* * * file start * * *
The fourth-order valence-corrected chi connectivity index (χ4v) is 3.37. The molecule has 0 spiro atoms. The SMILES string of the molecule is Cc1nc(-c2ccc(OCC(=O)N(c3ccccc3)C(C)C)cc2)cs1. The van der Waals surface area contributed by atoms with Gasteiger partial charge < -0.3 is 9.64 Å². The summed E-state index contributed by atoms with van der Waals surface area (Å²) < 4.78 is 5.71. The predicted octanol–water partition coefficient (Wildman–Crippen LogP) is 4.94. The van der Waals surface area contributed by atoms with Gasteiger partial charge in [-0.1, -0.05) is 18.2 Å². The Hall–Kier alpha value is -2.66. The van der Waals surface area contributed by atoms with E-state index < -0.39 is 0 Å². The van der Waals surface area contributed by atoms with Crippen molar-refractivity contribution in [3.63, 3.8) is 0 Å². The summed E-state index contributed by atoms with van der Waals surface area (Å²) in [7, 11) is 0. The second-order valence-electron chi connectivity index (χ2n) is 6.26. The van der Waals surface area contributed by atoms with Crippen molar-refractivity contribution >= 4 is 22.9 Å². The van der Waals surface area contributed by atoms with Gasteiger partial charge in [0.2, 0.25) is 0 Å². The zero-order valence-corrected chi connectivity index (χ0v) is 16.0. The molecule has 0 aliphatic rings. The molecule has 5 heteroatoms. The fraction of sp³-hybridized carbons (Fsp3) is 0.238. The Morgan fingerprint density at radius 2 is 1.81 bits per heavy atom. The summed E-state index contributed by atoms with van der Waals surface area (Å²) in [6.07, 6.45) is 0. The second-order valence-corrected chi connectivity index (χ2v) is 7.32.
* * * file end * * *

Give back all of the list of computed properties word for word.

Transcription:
The fourth-order valence-corrected chi connectivity index (χ4v) is 3.37. The molecule has 0 spiro atoms. The SMILES string of the molecule is Cc1nc(-c2ccc(OCC(=O)N(c3ccccc3)C(C)C)cc2)cs1. The van der Waals surface area contributed by atoms with Gasteiger partial charge < -0.3 is 9.64 Å². The summed E-state index contributed by atoms with van der Waals surface area (Å²) < 4.78 is 5.71. The predicted octanol–water partition coefficient (Wildman–Crippen LogP) is 4.94. The van der Waals surface area contributed by atoms with Gasteiger partial charge in [-0.1, -0.05) is 18.2 Å². The Hall–Kier alpha value is -2.66. The van der Waals surface area contributed by atoms with E-state index < -0.39 is 0 Å². The van der Waals surface area contributed by atoms with Crippen molar-refractivity contribution in [3.63, 3.8) is 0 Å². The summed E-state index contributed by atoms with van der Waals surface area (Å²) in [7, 11) is 0. The second-order valence-electron chi connectivity index (χ2n) is 6.26. The van der Waals surface area contributed by atoms with Crippen molar-refractivity contribution >= 4 is 22.9 Å². The van der Waals surface area contributed by atoms with Gasteiger partial charge in [0.2, 0.25) is 0 Å². The zero-order valence-corrected chi connectivity index (χ0v) is 16.0. The molecule has 0 aliphatic rings. The molecule has 5 heteroatoms. The fraction of sp³-hybridized carbons (Fsp3) is 0.238. The Morgan fingerprint density at radius 2 is 1.81 bits per heavy atom. The summed E-state index contributed by atoms with van der Waals surface area (Å²) in [6.07, 6.45) is 0. The second-order valence-corrected chi connectivity index (χ2v) is 7.32.